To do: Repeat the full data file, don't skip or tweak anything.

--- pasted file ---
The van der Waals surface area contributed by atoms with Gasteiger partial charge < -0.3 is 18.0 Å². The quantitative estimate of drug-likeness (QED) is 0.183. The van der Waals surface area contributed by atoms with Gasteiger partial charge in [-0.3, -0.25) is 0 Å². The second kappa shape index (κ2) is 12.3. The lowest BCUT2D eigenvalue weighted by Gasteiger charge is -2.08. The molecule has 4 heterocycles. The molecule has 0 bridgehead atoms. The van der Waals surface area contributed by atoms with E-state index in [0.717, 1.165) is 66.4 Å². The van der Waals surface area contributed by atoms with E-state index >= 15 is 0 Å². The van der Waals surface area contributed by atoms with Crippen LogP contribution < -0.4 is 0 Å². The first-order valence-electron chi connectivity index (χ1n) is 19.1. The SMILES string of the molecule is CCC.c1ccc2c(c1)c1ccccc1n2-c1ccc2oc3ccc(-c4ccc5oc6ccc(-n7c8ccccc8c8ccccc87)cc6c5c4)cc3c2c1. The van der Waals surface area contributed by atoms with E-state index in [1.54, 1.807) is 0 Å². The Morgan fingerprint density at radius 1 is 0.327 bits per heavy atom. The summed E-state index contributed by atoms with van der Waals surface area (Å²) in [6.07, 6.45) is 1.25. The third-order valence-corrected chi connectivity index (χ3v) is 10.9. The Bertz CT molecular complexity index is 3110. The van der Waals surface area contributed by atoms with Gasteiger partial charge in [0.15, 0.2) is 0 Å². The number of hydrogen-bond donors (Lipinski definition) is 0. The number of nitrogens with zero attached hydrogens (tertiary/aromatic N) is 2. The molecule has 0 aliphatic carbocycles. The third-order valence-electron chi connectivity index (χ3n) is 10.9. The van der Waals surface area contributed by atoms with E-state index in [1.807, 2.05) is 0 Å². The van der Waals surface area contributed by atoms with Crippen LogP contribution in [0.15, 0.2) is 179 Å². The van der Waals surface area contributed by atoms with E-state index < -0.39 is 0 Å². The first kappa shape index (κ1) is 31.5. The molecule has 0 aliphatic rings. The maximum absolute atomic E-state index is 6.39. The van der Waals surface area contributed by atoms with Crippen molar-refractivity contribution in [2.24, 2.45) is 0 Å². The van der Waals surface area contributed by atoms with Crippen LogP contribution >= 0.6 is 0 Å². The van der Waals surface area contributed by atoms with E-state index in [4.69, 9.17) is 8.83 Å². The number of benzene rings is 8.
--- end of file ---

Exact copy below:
The van der Waals surface area contributed by atoms with Gasteiger partial charge < -0.3 is 18.0 Å². The quantitative estimate of drug-likeness (QED) is 0.183. The van der Waals surface area contributed by atoms with Gasteiger partial charge in [-0.3, -0.25) is 0 Å². The second kappa shape index (κ2) is 12.3. The lowest BCUT2D eigenvalue weighted by Gasteiger charge is -2.08. The molecule has 4 heterocycles. The molecule has 0 bridgehead atoms. The van der Waals surface area contributed by atoms with E-state index in [0.717, 1.165) is 66.4 Å². The van der Waals surface area contributed by atoms with E-state index >= 15 is 0 Å². The van der Waals surface area contributed by atoms with Crippen LogP contribution < -0.4 is 0 Å². The first-order valence-electron chi connectivity index (χ1n) is 19.1. The SMILES string of the molecule is CCC.c1ccc2c(c1)c1ccccc1n2-c1ccc2oc3ccc(-c4ccc5oc6ccc(-n7c8ccccc8c8ccccc87)cc6c5c4)cc3c2c1. The van der Waals surface area contributed by atoms with E-state index in [1.54, 1.807) is 0 Å². The Morgan fingerprint density at radius 1 is 0.327 bits per heavy atom. The summed E-state index contributed by atoms with van der Waals surface area (Å²) in [6.07, 6.45) is 1.25. The third-order valence-corrected chi connectivity index (χ3v) is 10.9. The Bertz CT molecular complexity index is 3110. The van der Waals surface area contributed by atoms with Gasteiger partial charge in [0.15, 0.2) is 0 Å². The number of hydrogen-bond donors (Lipinski definition) is 0. The number of nitrogens with zero attached hydrogens (tertiary/aromatic N) is 2. The molecule has 0 aliphatic carbocycles. The third-order valence-electron chi connectivity index (χ3n) is 10.9. The van der Waals surface area contributed by atoms with E-state index in [1.807, 2.05) is 0 Å². The van der Waals surface area contributed by atoms with Crippen LogP contribution in [0.15, 0.2) is 179 Å². The van der Waals surface area contributed by atoms with E-state index < -0.39 is 0 Å². The first kappa shape index (κ1) is 31.5. The molecule has 0 aliphatic rings. The maximum absolute atomic E-state index is 6.39. The van der Waals surface area contributed by atoms with Crippen molar-refractivity contribution in [2.24, 2.45) is 0 Å². The van der Waals surface area contributed by atoms with Crippen LogP contribution >= 0.6 is 0 Å². The van der Waals surface area contributed by atoms with E-state index in [4.69, 9.17) is 8.83 Å². The number of benzene rings is 8.